Kate is worthy of mention for far more than her longevity with the show. In my personal opinion (and I'm sure it's shared by many) Kate is, and always has been, the most talented and professional cast member of all, and that includes the eight year old she was when the show first started. Even at such a tender age, her natural instinctive talent was prodigious. I have also seen Kate as a very young teenager, ill to the point of exhaustion with the flu, soldier on regardless when many would call it quits. On top of all that she's a lovely young woman, unspoiled, intelligent and damn good fun. So there you go Kate, what a wrap!
The Test of Time
Discussion of any soap which has withstood the test of time (as 'Home and Away' certainly has) is incomplete without a delve into the storylines, because it's the storylines which keep the audiences watching. Clever storyliners are worth their weight in gold, and there have been many throughout the years of 'H and A'.
For starters, and on a serious note, I thought it was a real coup when the writers paired off the ditzy blonde bombshell, Marilyn, with the stuffy, aging headmaster Donald Fisher. They obviously recognised the extraordinary talents of Emily Symons (okay, I'm breaking the rule - Emily is another favourite of mine both on and off screen) and Norman Coburn. It was a bold move and in the hands of lesser actors might not have worked.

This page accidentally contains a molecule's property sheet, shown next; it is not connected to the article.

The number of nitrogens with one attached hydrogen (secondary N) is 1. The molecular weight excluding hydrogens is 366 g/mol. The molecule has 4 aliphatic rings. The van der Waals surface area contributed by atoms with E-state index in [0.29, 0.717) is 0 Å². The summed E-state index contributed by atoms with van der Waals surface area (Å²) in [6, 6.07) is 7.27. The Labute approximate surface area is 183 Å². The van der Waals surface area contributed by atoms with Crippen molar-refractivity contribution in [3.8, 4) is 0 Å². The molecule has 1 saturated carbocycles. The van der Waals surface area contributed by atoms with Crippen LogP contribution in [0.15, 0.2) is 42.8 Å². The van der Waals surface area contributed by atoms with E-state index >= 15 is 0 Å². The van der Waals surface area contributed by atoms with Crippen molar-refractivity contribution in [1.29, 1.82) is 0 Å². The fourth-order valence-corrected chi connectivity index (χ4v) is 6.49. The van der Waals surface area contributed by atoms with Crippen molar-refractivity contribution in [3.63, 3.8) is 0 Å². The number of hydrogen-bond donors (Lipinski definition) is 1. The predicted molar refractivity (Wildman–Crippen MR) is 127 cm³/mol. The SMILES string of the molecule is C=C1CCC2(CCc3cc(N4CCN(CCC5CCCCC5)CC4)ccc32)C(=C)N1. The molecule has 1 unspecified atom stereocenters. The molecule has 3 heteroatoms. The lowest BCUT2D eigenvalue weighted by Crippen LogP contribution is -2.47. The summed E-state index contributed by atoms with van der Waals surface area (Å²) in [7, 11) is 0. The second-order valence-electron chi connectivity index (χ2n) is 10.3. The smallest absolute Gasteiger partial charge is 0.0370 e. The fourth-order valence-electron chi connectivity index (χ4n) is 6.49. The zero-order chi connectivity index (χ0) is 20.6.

On a more frivolous note, I have a couple of personal favourites which were utterly outrageous, but certainly kept viewers glued to their screens. One involves me.
Bobby comes out of the Fridge
What about Bobby coming out of the fridge? It went like this:
Young Bobby, for whom Ailsa had strong maternal feelings, has been dead for quite some time. Now Ailsa is undergoing a nervous breakdown (for a strong, sane woman, Ailsa ended up having quite a few mental problems). She's staring at the refrigerator and suddenly the door starts to shimmer and the image of Bobby appears. Then Bobby steps out and conversation ensues.
Very la-la land
Very la-la land. It was beaut, however, to be working with Nicole Dickson again. (Yes, she's a gorgeous girl, and now a married woman with children).
My favourite of them all was a storyline with which I was not remotely connected. It was the shark-ate-Rory scenario.